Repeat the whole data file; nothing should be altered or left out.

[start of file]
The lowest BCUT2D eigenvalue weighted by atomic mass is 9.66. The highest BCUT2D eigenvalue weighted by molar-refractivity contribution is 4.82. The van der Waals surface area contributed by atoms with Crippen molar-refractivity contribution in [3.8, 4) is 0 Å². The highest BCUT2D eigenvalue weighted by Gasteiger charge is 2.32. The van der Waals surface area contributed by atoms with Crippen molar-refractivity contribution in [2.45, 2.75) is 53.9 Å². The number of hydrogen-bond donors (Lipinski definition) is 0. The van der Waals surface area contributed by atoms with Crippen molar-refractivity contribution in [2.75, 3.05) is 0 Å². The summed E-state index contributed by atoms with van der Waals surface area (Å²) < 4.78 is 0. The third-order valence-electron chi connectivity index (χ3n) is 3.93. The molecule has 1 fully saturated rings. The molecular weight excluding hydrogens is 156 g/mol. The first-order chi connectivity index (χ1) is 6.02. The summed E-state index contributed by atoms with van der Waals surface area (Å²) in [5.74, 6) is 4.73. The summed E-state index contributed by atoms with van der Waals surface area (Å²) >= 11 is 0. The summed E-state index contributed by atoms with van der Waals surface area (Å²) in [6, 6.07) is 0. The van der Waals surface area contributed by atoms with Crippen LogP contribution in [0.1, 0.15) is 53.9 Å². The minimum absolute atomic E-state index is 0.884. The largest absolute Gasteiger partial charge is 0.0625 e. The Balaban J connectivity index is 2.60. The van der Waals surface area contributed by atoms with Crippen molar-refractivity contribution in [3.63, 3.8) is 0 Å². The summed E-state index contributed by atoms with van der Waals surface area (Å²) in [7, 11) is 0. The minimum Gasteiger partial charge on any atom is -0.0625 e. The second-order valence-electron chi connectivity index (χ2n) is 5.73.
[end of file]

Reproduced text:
The lowest BCUT2D eigenvalue weighted by atomic mass is 9.66. The highest BCUT2D eigenvalue weighted by molar-refractivity contribution is 4.82. The van der Waals surface area contributed by atoms with Crippen molar-refractivity contribution in [3.8, 4) is 0 Å². The highest BCUT2D eigenvalue weighted by Gasteiger charge is 2.32. The van der Waals surface area contributed by atoms with Crippen molar-refractivity contribution in [2.45, 2.75) is 53.9 Å². The number of hydrogen-bond donors (Lipinski definition) is 0. The van der Waals surface area contributed by atoms with Crippen molar-refractivity contribution in [2.75, 3.05) is 0 Å². The summed E-state index contributed by atoms with van der Waals surface area (Å²) < 4.78 is 0. The third-order valence-electron chi connectivity index (χ3n) is 3.93. The molecule has 1 fully saturated rings. The molecular weight excluding hydrogens is 156 g/mol. The first-order chi connectivity index (χ1) is 6.02. The summed E-state index contributed by atoms with van der Waals surface area (Å²) in [5.74, 6) is 4.73. The summed E-state index contributed by atoms with van der Waals surface area (Å²) >= 11 is 0. The summed E-state index contributed by atoms with van der Waals surface area (Å²) in [6, 6.07) is 0. The van der Waals surface area contributed by atoms with Crippen LogP contribution in [0.1, 0.15) is 53.9 Å². The minimum absolute atomic E-state index is 0.884. The largest absolute Gasteiger partial charge is 0.0625 e. The Balaban J connectivity index is 2.60. The van der Waals surface area contributed by atoms with Crippen molar-refractivity contribution in [3.63, 3.8) is 0 Å². The summed E-state index contributed by atoms with van der Waals surface area (Å²) in [7, 11) is 0. The minimum Gasteiger partial charge on any atom is -0.0625 e. The second-order valence-electron chi connectivity index (χ2n) is 5.73.